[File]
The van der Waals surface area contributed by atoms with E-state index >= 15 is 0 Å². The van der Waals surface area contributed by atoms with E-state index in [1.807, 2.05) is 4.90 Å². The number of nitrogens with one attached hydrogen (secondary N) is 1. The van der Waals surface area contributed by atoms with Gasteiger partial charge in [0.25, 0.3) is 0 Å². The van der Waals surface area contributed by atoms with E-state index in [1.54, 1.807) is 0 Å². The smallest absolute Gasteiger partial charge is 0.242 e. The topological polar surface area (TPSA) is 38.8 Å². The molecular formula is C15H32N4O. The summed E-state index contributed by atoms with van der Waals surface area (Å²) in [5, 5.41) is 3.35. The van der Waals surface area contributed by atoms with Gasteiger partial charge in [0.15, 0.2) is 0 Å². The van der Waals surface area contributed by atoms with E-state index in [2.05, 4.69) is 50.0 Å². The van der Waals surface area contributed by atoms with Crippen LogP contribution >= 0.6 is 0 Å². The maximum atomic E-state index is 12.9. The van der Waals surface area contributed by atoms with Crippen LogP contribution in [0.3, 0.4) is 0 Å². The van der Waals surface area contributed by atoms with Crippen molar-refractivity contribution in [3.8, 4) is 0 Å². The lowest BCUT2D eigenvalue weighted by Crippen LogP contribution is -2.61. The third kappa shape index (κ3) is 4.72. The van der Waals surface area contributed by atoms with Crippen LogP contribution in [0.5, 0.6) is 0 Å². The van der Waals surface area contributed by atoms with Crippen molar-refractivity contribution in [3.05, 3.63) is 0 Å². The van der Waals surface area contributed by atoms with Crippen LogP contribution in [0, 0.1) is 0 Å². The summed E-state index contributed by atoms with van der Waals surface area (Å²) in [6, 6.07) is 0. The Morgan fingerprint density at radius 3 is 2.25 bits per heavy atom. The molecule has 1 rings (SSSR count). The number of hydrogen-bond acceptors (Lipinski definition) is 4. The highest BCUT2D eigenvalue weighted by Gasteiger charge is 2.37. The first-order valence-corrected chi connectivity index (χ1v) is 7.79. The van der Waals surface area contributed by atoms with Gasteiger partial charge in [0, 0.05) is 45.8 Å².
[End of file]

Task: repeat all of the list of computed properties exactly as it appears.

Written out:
The van der Waals surface area contributed by atoms with E-state index >= 15 is 0 Å². The van der Waals surface area contributed by atoms with E-state index in [1.807, 2.05) is 4.90 Å². The number of nitrogens with one attached hydrogen (secondary N) is 1. The van der Waals surface area contributed by atoms with Gasteiger partial charge in [0.25, 0.3) is 0 Å². The van der Waals surface area contributed by atoms with E-state index in [1.54, 1.807) is 0 Å². The smallest absolute Gasteiger partial charge is 0.242 e. The topological polar surface area (TPSA) is 38.8 Å². The molecular formula is C15H32N4O. The summed E-state index contributed by atoms with van der Waals surface area (Å²) in [5, 5.41) is 3.35. The van der Waals surface area contributed by atoms with Gasteiger partial charge in [0.15, 0.2) is 0 Å². The van der Waals surface area contributed by atoms with E-state index in [2.05, 4.69) is 50.0 Å². The van der Waals surface area contributed by atoms with Crippen LogP contribution >= 0.6 is 0 Å². The maximum atomic E-state index is 12.9. The van der Waals surface area contributed by atoms with Crippen LogP contribution in [0.3, 0.4) is 0 Å². The van der Waals surface area contributed by atoms with Crippen molar-refractivity contribution in [3.8, 4) is 0 Å². The lowest BCUT2D eigenvalue weighted by Crippen LogP contribution is -2.61. The third kappa shape index (κ3) is 4.72. The van der Waals surface area contributed by atoms with Crippen LogP contribution in [0.5, 0.6) is 0 Å². The van der Waals surface area contributed by atoms with Crippen molar-refractivity contribution in [3.05, 3.63) is 0 Å². The van der Waals surface area contributed by atoms with Crippen LogP contribution in [0, 0.1) is 0 Å². The summed E-state index contributed by atoms with van der Waals surface area (Å²) in [6, 6.07) is 0. The Morgan fingerprint density at radius 3 is 2.25 bits per heavy atom. The molecule has 1 rings (SSSR count). The number of hydrogen-bond acceptors (Lipinski definition) is 4. The highest BCUT2D eigenvalue weighted by Gasteiger charge is 2.37. The first-order valence-corrected chi connectivity index (χ1v) is 7.79. The van der Waals surface area contributed by atoms with Gasteiger partial charge in [0, 0.05) is 45.8 Å².